IF you're worried about your child's fussy eating habits then new UK research may reassure you as it suggests that picky eaters still grow up with a healthy height and weight and that not worrying about their eating behaviour could actually help children be less choosy.
Carried out by researchers from the University of Bristol, the new study used data taken from the Children of the 90s study, a longitudinal programme carried out by the university which has followed thousands of children since their birth in the early 1990s.
The team analysed the height, weight and body composition of nearly 300 children between the ages of seven and 17 years who were picky eaters when they were three years old and compared the measurements with 900 children in the same study who were not picky eaters.
When comparing the results to growth charts, the mean height, weight and body mass index (BMI) of picky eaters showed that they grew normally.
In addition, more than two-thirds of picky eaters were not underweight at any age point.
The researchers also looked at some of the reasons behind fussy eating in a separate study, including whether parents' concerns about picky eating contributed to the behaviour.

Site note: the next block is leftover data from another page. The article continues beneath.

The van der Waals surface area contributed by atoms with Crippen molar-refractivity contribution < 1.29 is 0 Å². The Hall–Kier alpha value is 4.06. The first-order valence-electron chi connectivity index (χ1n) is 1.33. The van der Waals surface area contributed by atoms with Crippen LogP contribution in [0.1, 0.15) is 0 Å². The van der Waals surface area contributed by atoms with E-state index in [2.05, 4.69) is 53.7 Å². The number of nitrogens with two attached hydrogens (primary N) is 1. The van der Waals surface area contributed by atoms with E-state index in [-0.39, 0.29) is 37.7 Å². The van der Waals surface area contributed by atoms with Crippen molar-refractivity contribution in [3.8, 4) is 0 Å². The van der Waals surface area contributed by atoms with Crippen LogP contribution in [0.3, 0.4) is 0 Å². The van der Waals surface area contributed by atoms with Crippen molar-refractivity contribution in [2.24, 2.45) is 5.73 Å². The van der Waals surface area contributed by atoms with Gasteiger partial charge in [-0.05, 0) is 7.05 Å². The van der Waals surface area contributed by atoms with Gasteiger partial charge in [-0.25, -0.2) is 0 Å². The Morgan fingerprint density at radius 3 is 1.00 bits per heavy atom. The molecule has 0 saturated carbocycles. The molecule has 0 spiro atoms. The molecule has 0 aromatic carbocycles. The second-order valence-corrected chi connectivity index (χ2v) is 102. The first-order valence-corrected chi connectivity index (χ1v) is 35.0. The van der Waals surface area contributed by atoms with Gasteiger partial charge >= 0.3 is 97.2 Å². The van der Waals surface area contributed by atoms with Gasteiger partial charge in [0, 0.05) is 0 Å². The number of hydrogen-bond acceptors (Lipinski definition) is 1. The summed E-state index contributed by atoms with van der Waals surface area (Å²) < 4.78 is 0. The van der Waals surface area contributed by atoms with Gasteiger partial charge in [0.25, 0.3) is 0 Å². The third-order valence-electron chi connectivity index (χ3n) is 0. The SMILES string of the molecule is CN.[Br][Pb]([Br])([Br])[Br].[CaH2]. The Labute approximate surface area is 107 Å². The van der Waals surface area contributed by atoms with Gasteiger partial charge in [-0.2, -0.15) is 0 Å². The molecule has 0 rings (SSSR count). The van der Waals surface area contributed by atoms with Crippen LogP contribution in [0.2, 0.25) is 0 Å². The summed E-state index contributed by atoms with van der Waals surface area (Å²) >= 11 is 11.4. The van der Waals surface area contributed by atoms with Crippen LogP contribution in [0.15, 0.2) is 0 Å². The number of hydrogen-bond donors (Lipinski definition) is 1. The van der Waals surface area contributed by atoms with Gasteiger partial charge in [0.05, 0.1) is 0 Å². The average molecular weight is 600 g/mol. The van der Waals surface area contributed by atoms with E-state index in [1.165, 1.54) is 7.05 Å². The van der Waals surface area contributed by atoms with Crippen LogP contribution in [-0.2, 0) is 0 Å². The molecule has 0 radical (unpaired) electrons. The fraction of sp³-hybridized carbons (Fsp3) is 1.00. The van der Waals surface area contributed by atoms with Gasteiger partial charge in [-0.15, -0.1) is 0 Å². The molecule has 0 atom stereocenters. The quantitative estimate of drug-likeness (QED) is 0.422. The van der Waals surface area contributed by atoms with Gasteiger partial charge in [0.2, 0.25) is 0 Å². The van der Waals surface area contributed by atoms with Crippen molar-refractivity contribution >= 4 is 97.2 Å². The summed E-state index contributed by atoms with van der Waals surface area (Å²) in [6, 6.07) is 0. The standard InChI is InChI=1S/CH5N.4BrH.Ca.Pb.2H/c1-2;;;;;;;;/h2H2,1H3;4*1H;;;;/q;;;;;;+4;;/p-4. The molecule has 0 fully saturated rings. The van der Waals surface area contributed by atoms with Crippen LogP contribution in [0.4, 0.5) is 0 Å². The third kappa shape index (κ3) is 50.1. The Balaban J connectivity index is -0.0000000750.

After analysing 6,000 questionnaires also taken from the Children of the 90s study, the researchers found that introducing lumpy foods late — after nine months of age — and parents' worrying about their child's fussiness were both contributing factors for children who were very picky eaters at three years old.
The practice of parents eating the same meal together with their children was shown to be protective against picky eating.
Study author Dr Caroline Taylor noted, “Parents should be reassured by our research that the fussy toddler they may be faced with today can grow up with a good healthy weight and height, although a few may have periods of skinniness. Increased worry around feeding can contribute towards young children being pickier about the foods they will accept.”
“Advice and support for families should include encouraging the introduction of lumpy foods by nine months, offering new foods regularly but without pressure, and eating with their children as much as possible.”
“A wide variety of foods is the ideal way to meet vitamin and mineral requirements but it is possible to have a complete diet based on fewer foods, provided these come from all four of the main food groups,” added Julie Lanigan, chair of the British Dietetic Association's Paediatric Specialist Group.
She continued, “Picky eating is not a new phenomenon and is common in infants and toddlers, so parents should not blame themselves. What we do know now is that lessening parental worry is important to make feeding more enjoyable and less stressful.”
The findings from the studies can be found published online in the journal Appetite and the European Journal of Clinical Nutrition.